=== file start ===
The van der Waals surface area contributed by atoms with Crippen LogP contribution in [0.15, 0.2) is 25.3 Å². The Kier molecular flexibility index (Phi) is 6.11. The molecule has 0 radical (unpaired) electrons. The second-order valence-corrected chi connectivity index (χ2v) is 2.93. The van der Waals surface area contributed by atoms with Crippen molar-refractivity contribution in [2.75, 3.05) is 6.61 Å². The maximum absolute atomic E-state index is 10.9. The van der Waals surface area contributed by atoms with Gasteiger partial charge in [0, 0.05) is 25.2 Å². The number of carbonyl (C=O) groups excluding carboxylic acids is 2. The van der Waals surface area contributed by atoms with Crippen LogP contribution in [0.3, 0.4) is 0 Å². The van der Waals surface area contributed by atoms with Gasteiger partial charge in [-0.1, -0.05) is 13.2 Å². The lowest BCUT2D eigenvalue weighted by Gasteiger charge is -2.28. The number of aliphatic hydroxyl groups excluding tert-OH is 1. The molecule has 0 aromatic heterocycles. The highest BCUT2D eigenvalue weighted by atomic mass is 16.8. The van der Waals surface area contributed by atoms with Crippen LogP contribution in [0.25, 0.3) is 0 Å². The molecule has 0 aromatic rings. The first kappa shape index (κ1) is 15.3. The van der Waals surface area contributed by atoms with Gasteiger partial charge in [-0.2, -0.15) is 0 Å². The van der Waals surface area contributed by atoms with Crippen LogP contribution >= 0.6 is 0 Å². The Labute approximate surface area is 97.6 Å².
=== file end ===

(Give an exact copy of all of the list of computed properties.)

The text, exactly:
The van der Waals surface area contributed by atoms with Crippen LogP contribution in [0.15, 0.2) is 25.3 Å². The Kier molecular flexibility index (Phi) is 6.11. The molecule has 0 radical (unpaired) electrons. The second-order valence-corrected chi connectivity index (χ2v) is 2.93. The van der Waals surface area contributed by atoms with Crippen molar-refractivity contribution in [2.75, 3.05) is 6.61 Å². The maximum absolute atomic E-state index is 10.9. The van der Waals surface area contributed by atoms with Gasteiger partial charge in [0, 0.05) is 25.2 Å². The number of carbonyl (C=O) groups excluding carboxylic acids is 2. The van der Waals surface area contributed by atoms with Crippen LogP contribution in [0.3, 0.4) is 0 Å². The van der Waals surface area contributed by atoms with Gasteiger partial charge in [-0.1, -0.05) is 13.2 Å². The lowest BCUT2D eigenvalue weighted by Gasteiger charge is -2.28. The number of aliphatic hydroxyl groups excluding tert-OH is 1. The molecule has 0 aromatic heterocycles. The highest BCUT2D eigenvalue weighted by atomic mass is 16.8. The van der Waals surface area contributed by atoms with Crippen LogP contribution in [0.25, 0.3) is 0 Å². The molecule has 0 aromatic rings. The first kappa shape index (κ1) is 15.3. The van der Waals surface area contributed by atoms with Gasteiger partial charge in [-0.2, -0.15) is 0 Å². The van der Waals surface area contributed by atoms with Crippen LogP contribution >= 0.6 is 0 Å². The Labute approximate surface area is 97.6 Å².